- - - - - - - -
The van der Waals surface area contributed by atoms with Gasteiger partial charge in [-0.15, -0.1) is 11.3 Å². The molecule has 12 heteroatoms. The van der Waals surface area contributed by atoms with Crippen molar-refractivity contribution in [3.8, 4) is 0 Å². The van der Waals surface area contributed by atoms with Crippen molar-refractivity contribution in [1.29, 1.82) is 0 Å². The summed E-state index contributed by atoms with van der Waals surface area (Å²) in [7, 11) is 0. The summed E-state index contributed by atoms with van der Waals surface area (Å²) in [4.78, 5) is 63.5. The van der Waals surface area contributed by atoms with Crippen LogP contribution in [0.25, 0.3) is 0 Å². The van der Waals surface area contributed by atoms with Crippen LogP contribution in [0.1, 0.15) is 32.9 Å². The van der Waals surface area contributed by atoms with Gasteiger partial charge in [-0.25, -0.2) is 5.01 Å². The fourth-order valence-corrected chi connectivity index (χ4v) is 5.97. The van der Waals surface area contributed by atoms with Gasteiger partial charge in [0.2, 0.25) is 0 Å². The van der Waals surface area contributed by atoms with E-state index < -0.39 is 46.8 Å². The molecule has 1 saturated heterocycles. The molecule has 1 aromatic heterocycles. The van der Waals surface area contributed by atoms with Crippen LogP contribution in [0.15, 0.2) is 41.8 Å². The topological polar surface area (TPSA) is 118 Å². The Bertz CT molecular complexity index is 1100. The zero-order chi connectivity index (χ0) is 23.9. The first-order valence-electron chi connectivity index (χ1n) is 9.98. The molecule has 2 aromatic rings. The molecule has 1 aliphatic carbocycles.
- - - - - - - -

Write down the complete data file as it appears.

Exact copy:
The van der Waals surface area contributed by atoms with Gasteiger partial charge in [-0.15, -0.1) is 11.3 Å². The molecule has 12 heteroatoms. The van der Waals surface area contributed by atoms with Crippen molar-refractivity contribution in [3.8, 4) is 0 Å². The van der Waals surface area contributed by atoms with Crippen molar-refractivity contribution in [1.29, 1.82) is 0 Å². The summed E-state index contributed by atoms with van der Waals surface area (Å²) in [7, 11) is 0. The summed E-state index contributed by atoms with van der Waals surface area (Å²) in [4.78, 5) is 63.5. The van der Waals surface area contributed by atoms with Crippen LogP contribution in [0.25, 0.3) is 0 Å². The van der Waals surface area contributed by atoms with Crippen LogP contribution in [0.1, 0.15) is 32.9 Å². The van der Waals surface area contributed by atoms with Gasteiger partial charge in [-0.25, -0.2) is 5.01 Å². The fourth-order valence-corrected chi connectivity index (χ4v) is 5.97. The van der Waals surface area contributed by atoms with Gasteiger partial charge in [0.2, 0.25) is 0 Å². The van der Waals surface area contributed by atoms with E-state index < -0.39 is 46.8 Å². The molecule has 1 saturated heterocycles. The molecule has 1 aromatic heterocycles. The van der Waals surface area contributed by atoms with Crippen LogP contribution in [0.15, 0.2) is 41.8 Å². The topological polar surface area (TPSA) is 118 Å². The Bertz CT molecular complexity index is 1100. The zero-order chi connectivity index (χ0) is 23.9. The first-order valence-electron chi connectivity index (χ1n) is 9.98. The molecule has 2 aromatic rings. The molecule has 1 aliphatic carbocycles.